Should Animals Be Used in Research?
Many people believe that animals must be utilized for instructing and learning in research and science and are required as models for human wellbeing research. I also support this notion but believe that the use of animals can be taken care of in a way that animal utilization as such can be diminished. There is no need to kill animals for the scientific research to the extent we are doing right now. Animals too have a nervous system and they feel pain the same way we do, hence, unless there are no alternative methods available, animal testing should not be an option to pursue. Festing, Simon and Robin Wilkinson entail, “Procedures that subject animals to distress are permitted only when an alternative procedure is unavailable and when the research is justified by its prospective value.”
It is essential here to define the area of animal research in which they are being used. i.e. animals should never be used to test cosmetics, or other, non-essential products. It is one thing to cause an animal suffering in your quest to find a cure for AIDS, quite another to burn its eyes with chemicals from your new perfume range.
Furthermore, researchers should ensure that animals should never suffer, unless it's essential for the tests. (So, if the test can be done on an unconscious animal, or one on heavy doses of painkillers without skewing results, then it should be done that way.) As reinstated by the chapter, it is impertinent to consider that if there is an alternative to animal testing, it should be used. No animal should be used for more than one type of experiment in its lifetime. Sometimes, if the tests are unrelated and will not affect each other’s results, animals go from one lab to another to participate in multiple experiments. In my book, that's a double dose of possible suffering — after one experiment, the animal has paid its dues. Obviously, if research involves several different tests on the same animal, then that's what has to be done, but it shouldn't then be passed on to another department for another set for their research.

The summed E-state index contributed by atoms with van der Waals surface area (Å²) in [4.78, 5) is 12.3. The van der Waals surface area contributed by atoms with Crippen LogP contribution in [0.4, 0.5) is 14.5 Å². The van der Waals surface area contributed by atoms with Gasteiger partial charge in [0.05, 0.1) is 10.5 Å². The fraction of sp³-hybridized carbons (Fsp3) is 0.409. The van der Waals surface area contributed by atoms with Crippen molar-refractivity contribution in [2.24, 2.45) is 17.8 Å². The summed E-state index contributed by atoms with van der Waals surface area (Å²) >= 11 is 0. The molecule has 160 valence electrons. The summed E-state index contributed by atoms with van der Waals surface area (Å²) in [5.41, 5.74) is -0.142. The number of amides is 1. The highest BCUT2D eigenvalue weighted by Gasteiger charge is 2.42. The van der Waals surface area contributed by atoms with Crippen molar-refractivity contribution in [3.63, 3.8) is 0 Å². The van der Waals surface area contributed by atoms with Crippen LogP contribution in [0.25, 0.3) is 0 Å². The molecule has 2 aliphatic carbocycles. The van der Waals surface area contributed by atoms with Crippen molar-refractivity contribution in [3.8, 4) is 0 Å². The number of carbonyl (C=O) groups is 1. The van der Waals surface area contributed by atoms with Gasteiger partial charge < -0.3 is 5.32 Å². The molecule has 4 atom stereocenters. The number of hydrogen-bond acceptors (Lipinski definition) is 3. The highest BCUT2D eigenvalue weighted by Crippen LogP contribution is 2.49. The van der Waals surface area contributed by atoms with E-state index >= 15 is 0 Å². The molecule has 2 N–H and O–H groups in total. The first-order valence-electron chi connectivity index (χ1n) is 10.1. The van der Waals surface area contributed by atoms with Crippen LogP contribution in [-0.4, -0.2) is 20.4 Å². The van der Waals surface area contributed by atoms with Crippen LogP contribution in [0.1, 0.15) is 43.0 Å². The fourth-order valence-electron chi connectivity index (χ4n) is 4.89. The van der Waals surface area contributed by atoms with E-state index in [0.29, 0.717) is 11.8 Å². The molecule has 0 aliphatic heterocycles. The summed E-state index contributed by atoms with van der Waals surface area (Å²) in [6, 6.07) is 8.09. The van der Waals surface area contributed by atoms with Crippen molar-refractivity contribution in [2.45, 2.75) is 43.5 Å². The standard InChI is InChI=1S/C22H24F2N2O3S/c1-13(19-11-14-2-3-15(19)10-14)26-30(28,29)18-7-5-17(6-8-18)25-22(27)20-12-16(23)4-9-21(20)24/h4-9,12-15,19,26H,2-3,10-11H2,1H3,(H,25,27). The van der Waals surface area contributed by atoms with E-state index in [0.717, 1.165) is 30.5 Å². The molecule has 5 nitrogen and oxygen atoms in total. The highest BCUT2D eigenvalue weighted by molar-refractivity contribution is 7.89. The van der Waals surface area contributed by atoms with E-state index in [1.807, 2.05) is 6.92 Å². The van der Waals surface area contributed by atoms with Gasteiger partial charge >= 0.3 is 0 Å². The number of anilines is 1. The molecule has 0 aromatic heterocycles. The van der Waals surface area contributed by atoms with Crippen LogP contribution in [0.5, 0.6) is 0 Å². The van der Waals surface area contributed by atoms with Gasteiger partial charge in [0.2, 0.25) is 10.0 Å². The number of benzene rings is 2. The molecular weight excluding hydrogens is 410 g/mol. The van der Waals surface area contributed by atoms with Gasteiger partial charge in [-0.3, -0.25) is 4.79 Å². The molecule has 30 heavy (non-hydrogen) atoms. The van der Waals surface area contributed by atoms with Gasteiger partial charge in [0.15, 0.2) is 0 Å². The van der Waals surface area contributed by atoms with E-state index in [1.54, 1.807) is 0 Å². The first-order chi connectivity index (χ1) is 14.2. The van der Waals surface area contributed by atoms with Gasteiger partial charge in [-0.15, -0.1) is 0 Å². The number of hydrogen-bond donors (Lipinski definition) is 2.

Feldman, Robert Stephen, and Mark Garrison. Understanding psychology. Vol. 10. New York, NY: McGraw-Hill, 1993.
Festing, Simon, and Robin Wilkinson. "The ethics of animal research: Talking Point on the use of animals in scientific research." EMBO reports 8, no. 6 (2007): 526-530.
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